The Lean of Scrum by David Starr. In this article, learn about the inherent Lean qualities of the Scrum framework along with various ways to help Scrum Teams improve using Lean Thinking.
Microsoft Solutions Framework (MSF) Overview . In this article, learn about the Microsoft Solutions Framework (MSF), an adaptable approach for successfully delivering technology solutions faster, with fewer people and less risk, while enabling higher quality results.
Application Analytics: What Every Developer Should Know by Sebastian Holst. In this article, Sebastian Holst discusses the objectives and advantages of application analytics.
Exploratory Software Testing by James Whittaker. In this article, an excerpt from his book Exploratory Software Testing: Tips, tricks, tours and techniques to guide test design, James Whittaker discusses goals, advantages, and approaches to exploratory software testing.
Folks I will be on vacation until 8/5. See you all in a couple of weeks :)
p.s. Unfortunately I’m not going to the great place shown in the picture…
You can use Navigate To to search for objects, definitions, or references (symbols) in a solution. If you happen to remember the old Navigate To dialog box then you know it was useful but blocked your view of the code:
The new Navigate To dialog is much less intrusive. Just press CTRL+,[comma] to see the new dialog:
The Navigate To experience will look one of two ways while you are using it. If the symbol is in any open document the relevant line will be highlighted within it:
If the symbol is not in an open document then it will show up in the Preview Tab:
There is only one search option when using Navigate To that will include (or exclude) external items:
At any time you can press ESC to close Navigate To and go back to your original code.
In case you haven’t heard we acquired InCycle’s InRelease Business Unit. Here is information on InRelease from the website (http://www.incyclesoftware.com/inrelease/):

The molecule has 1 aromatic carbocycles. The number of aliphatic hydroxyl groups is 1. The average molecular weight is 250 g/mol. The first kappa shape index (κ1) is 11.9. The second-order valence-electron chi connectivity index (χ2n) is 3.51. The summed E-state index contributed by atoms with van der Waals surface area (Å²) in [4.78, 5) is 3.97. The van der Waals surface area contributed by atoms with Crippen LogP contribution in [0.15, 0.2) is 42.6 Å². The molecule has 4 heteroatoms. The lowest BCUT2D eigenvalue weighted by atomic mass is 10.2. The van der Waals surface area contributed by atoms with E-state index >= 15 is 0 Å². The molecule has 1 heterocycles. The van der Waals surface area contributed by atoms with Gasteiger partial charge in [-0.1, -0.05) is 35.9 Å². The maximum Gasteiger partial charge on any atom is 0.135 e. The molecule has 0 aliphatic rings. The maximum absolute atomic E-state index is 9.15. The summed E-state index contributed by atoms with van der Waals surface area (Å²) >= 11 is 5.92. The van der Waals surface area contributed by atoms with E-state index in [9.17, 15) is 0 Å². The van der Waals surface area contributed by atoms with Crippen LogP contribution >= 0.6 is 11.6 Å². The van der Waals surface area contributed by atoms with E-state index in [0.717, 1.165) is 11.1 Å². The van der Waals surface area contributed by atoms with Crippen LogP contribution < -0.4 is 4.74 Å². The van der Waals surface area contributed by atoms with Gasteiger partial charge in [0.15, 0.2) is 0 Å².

More interesting is the information from Brian Harry (http://blogs.msdn.com/b/bharry/archive/2013/07/10/inrelease-acquisition-is-complete.aspx):
[NOTE: Extra space added by me]
At TechEd, in early June, I announced our agreement to acquire InRelease – a release management product built specifically for Team Foundation Server by InCycle Software. Since then, we’ve received tons of requests for more information, demos, etc. Unfortunately, we’ve only been able to point people at InCycle because the acquisition was not final. I’m happy to say that about a week ago we closed the acquisition and InRelease is now a part of Microsoft.
That doesn’t mean we can start selling it right away. There are a number of things that have to happen in order to enable that – getting it on our price lists, shipping a version that is properly branded, serviceable, etc. All of that will take a few months but there are some good options for you in the interim. Let me share some of them.
Hopefully these two paths will solve everyone’s needs while finish up the changes we need to make.
I also want to say a few words about licensing so you, at least, have a little context on what to expect. We are not ready to announce pricing but I can share a bit about the structure of the licensing.
For now, we are focused on getting InRelease integrated into our on premises product. We will also support our cloud service but that will come a bit later.
Please give it a try and give us any feedback you have. As you might imagine, we are currently working on developing and prioritizing our backlog.
ASP.NET and Web Tools 2012.2 is a tooling refresh of Visual Studio 2012 that extends the existing ASP.NET runtime with new features without breaking existing applications. ASP.NET and Web Tools 2012.2 installs in minutes without altering the current ASP.NET run time components. Click the green button to download and install right now. For a complete description see the Release Notes or watch the video. This .2 update adds a number of new templates and features including:
Download ASP.NET and Web Tools 2012.2 Today!
From the Release Notes at http://www.asp.net/vnext/overview/fall-2012-update/aspnet-and-web-tools-20122-release-notes-rtw
This section describes features that have been introduced in the ASP.NET and Web Tools 2012.2 release.
ASP.NET Web API has been enhanced with several new features:
ASP.NET Web API OData
ASP.NET Web API OData gives you the flexibility you need to build OData endpoints with rich business logic over any data source. With ASP.NET Web API OData you control the amount of OData semantics that you want to expose. ASP.NET Web API OData is included with the ASP.NET MVC 4 project templates and is also available from NuGet (http://www.nuget.org/packages/microsoft.aspnet.webapi.odata).